[The show’s US version, The American Baking Competition, wasn’t bad, but nowhere near as brilliant as the UK original series]
For the latest season of TGBBO, click here
Gordon Ramsay’s shows
Gordon Ramsays is as prolific in turning out cooking shows as he is in opening restaurants all over the globe. A lot can be said about his TV persona, but there’s no denying his amazing talent in the kitchen. Super fast, extremely versatile and an absolute teddybear when he’s not screaming at his brigade, there’s no type of cooking show this top chef hasn’t tried his hand on.
Out of all of them, some were more reality TV than actual cooking: such is the case of Hell’s Kitchen, and to an extent Kitchen Nightmares, both obviously more focused on the personalities and the drama, with the actual food becoming incidental. Others, like the F Word and Cookalong Live, were quality entertainment with actual cooking being demonstrated.
But where he actually shines is where he’s one on one with the viewer. Gordon Ramsay’s Home Cooking and Ultimate Cookery Course were both brilliant in offering versatile recipes, cooking technique and a glimpse into his family life. Not only is he an authority in just about every cuisine and cooking menthod – either sweet or savory – but also perfectly affable and sweet, instantly connecting with the viewer. For a collection of quick, easy and tasty recipes, these two are definitely the shows to watch.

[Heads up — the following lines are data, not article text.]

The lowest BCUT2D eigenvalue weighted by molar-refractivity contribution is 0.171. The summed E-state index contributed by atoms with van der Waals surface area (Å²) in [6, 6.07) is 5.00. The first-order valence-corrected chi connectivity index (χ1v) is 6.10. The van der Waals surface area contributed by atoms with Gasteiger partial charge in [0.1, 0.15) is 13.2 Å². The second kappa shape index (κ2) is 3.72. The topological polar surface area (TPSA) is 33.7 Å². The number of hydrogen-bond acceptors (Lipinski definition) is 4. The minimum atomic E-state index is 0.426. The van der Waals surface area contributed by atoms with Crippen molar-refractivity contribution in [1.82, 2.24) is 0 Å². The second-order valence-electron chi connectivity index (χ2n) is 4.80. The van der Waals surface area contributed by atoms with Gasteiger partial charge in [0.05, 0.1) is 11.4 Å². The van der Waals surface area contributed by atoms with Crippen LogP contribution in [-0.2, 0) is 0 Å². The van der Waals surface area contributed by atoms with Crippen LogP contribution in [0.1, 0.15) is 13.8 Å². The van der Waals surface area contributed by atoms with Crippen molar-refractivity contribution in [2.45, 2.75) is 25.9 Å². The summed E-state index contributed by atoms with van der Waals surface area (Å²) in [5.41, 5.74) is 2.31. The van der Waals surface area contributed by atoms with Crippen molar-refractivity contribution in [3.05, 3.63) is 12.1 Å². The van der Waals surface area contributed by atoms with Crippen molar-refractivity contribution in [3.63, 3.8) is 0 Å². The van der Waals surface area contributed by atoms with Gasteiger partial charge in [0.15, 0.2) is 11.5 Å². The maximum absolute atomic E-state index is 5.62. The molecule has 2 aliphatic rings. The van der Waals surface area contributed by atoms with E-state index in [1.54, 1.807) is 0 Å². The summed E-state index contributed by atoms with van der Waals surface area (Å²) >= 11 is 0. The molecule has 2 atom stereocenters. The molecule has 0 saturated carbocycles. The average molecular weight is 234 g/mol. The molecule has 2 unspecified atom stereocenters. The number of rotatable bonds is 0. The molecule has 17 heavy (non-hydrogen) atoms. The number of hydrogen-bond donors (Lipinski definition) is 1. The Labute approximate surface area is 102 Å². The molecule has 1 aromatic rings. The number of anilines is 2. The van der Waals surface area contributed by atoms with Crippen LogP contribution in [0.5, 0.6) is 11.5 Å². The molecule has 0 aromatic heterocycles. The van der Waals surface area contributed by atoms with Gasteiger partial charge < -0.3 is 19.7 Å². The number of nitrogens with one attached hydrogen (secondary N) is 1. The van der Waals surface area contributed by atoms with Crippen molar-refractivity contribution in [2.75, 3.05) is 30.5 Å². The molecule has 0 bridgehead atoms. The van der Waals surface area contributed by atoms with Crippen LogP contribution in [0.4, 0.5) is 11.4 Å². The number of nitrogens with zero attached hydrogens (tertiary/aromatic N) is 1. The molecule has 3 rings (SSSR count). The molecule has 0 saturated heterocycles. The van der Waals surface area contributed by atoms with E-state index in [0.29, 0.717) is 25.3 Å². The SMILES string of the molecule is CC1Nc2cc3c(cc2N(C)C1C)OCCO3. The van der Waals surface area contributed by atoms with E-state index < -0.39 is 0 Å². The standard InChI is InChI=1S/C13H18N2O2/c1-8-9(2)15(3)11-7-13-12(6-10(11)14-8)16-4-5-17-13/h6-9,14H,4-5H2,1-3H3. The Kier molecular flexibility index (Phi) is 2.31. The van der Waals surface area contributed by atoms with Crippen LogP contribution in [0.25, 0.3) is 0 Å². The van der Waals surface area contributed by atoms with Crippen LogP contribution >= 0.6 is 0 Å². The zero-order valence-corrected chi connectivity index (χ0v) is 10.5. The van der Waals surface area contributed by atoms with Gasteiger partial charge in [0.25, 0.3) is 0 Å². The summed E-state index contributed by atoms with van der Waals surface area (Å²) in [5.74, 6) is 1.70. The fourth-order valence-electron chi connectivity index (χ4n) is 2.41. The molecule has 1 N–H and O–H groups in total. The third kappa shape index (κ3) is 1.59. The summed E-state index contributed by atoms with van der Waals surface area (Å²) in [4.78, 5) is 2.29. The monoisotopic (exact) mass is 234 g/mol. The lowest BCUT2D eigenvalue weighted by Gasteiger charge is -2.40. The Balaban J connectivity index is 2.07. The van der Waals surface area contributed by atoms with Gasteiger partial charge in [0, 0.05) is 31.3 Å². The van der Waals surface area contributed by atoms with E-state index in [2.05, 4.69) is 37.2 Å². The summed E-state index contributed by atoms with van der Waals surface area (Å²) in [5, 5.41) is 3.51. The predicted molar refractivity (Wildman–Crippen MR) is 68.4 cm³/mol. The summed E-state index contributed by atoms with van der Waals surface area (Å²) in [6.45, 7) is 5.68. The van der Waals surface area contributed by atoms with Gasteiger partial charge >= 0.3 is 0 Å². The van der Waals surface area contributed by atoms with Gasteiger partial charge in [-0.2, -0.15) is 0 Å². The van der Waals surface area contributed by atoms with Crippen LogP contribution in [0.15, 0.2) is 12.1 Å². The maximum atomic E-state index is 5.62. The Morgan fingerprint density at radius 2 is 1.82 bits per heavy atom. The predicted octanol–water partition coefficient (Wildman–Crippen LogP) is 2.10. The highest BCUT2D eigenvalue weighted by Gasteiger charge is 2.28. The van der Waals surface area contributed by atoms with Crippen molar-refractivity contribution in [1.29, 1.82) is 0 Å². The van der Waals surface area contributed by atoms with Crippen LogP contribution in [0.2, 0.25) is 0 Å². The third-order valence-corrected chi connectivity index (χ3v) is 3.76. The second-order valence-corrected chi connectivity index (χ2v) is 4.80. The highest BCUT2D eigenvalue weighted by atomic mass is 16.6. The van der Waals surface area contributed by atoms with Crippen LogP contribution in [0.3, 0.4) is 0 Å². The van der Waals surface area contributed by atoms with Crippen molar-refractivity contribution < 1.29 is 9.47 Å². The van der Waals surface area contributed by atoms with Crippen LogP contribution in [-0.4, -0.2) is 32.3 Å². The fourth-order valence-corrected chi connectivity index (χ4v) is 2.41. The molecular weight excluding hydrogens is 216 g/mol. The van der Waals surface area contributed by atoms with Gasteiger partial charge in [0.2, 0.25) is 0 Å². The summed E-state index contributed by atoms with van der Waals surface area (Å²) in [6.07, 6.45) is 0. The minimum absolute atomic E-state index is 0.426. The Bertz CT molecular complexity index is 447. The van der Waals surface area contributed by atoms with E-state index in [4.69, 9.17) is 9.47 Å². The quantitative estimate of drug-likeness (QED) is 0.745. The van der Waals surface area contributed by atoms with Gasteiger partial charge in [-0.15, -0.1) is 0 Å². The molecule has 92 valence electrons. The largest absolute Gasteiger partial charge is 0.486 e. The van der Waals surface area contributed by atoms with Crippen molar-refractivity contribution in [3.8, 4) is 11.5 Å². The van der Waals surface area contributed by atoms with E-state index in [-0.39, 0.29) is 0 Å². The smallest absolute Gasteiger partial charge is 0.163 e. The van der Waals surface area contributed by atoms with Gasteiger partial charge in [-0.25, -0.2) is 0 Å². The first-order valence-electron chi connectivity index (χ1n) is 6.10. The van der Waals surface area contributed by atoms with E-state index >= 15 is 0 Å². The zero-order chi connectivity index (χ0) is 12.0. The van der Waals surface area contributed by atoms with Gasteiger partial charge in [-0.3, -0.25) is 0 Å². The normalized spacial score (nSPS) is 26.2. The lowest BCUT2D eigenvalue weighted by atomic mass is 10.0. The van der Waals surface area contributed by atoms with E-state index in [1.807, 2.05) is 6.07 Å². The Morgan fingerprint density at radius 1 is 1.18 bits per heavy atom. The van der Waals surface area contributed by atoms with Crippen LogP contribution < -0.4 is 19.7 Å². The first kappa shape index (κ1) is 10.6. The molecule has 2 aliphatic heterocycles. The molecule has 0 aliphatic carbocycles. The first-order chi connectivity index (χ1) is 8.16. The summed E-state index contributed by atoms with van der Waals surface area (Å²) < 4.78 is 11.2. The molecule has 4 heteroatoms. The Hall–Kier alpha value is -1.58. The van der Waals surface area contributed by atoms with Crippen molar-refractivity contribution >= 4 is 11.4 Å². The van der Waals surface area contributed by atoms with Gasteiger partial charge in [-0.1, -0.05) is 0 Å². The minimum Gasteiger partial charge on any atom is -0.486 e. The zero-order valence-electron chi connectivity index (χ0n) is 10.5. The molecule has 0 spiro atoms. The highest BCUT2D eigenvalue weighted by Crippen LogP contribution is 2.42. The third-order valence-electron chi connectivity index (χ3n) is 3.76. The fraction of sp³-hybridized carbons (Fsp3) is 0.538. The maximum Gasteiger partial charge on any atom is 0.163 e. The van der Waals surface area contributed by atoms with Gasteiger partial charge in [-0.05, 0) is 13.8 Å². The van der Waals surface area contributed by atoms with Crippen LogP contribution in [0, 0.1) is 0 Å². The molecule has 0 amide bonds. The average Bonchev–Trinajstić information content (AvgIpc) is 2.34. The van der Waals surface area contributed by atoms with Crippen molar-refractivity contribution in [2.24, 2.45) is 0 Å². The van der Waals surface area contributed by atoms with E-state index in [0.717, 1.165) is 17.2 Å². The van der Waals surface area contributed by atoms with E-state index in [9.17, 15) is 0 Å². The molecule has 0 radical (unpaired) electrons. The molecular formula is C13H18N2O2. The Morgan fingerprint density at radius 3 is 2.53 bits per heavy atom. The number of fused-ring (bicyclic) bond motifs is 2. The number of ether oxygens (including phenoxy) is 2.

Yet another brilliant Brit on this list – actually, a bona fide culinary genius. His Fat Duck restaurant features on the world’s top ten list, and he is a self-taught master chef with unparalleled talent.
His shows are not the kind of cooking show we’ve grown to expect. Most of his recipes are too complicated and precise to attempt in a regular kitchen, and require specific equipment and exotic ingredients. But that doesn’t make the shows less fascinating to watch. It’s kitchen chemistry at its best, it’s imaginative and whimsical and downright spectacular.
Whether he’s exploring the food of previous times, re-imagined and gourmet-fied, as he does in Heston’s Feasts, or he’s making his perfect version of culinary staples like burgers, steak and fries or pizza, like In Search of Perfection, his methodical approach to food is phenomenal, and the results are out of this world.